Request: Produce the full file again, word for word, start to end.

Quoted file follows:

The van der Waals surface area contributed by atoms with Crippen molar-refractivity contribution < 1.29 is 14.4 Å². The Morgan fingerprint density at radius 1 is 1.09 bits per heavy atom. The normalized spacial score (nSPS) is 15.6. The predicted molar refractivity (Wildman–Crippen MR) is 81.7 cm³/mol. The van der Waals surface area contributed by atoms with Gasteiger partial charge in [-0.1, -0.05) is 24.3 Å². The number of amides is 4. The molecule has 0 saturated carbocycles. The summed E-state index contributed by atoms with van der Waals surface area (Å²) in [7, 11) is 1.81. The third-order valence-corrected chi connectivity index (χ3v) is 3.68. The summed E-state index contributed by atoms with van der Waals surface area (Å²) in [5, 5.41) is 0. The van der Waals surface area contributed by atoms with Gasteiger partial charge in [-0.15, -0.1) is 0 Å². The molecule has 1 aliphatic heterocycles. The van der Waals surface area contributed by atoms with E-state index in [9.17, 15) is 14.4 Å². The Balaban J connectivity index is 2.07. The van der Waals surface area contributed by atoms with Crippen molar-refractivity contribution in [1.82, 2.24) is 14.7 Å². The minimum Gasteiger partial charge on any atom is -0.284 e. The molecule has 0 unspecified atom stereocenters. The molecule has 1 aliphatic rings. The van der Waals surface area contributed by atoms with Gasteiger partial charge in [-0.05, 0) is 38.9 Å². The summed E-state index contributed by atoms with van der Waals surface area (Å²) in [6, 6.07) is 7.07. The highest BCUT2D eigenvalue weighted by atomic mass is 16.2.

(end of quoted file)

The van der Waals surface area contributed by atoms with Crippen molar-refractivity contribution < 1.29 is 14.4 Å². The Morgan fingerprint density at radius 1 is 1.09 bits per heavy atom. The normalized spacial score (nSPS) is 15.6. The predicted molar refractivity (Wildman–Crippen MR) is 81.7 cm³/mol. The van der Waals surface area contributed by atoms with Gasteiger partial charge in [-0.1, -0.05) is 24.3 Å². The number of amides is 4. The molecule has 0 saturated carbocycles. The summed E-state index contributed by atoms with van der Waals surface area (Å²) in [7, 11) is 1.81. The third-order valence-corrected chi connectivity index (χ3v) is 3.68. The summed E-state index contributed by atoms with van der Waals surface area (Å²) in [5, 5.41) is 0. The van der Waals surface area contributed by atoms with Gasteiger partial charge in [-0.15, -0.1) is 0 Å². The molecule has 1 aliphatic heterocycles. The van der Waals surface area contributed by atoms with E-state index in [9.17, 15) is 14.4 Å². The Balaban J connectivity index is 2.07. The van der Waals surface area contributed by atoms with Crippen molar-refractivity contribution in [1.82, 2.24) is 14.7 Å². The minimum Gasteiger partial charge on any atom is -0.284 e. The molecule has 0 unspecified atom stereocenters. The molecule has 1 aliphatic rings. The van der Waals surface area contributed by atoms with Gasteiger partial charge in [-0.05, 0) is 38.9 Å². The summed E-state index contributed by atoms with van der Waals surface area (Å²) in [6, 6.07) is 7.07. The highest BCUT2D eigenvalue weighted by atomic mass is 16.2.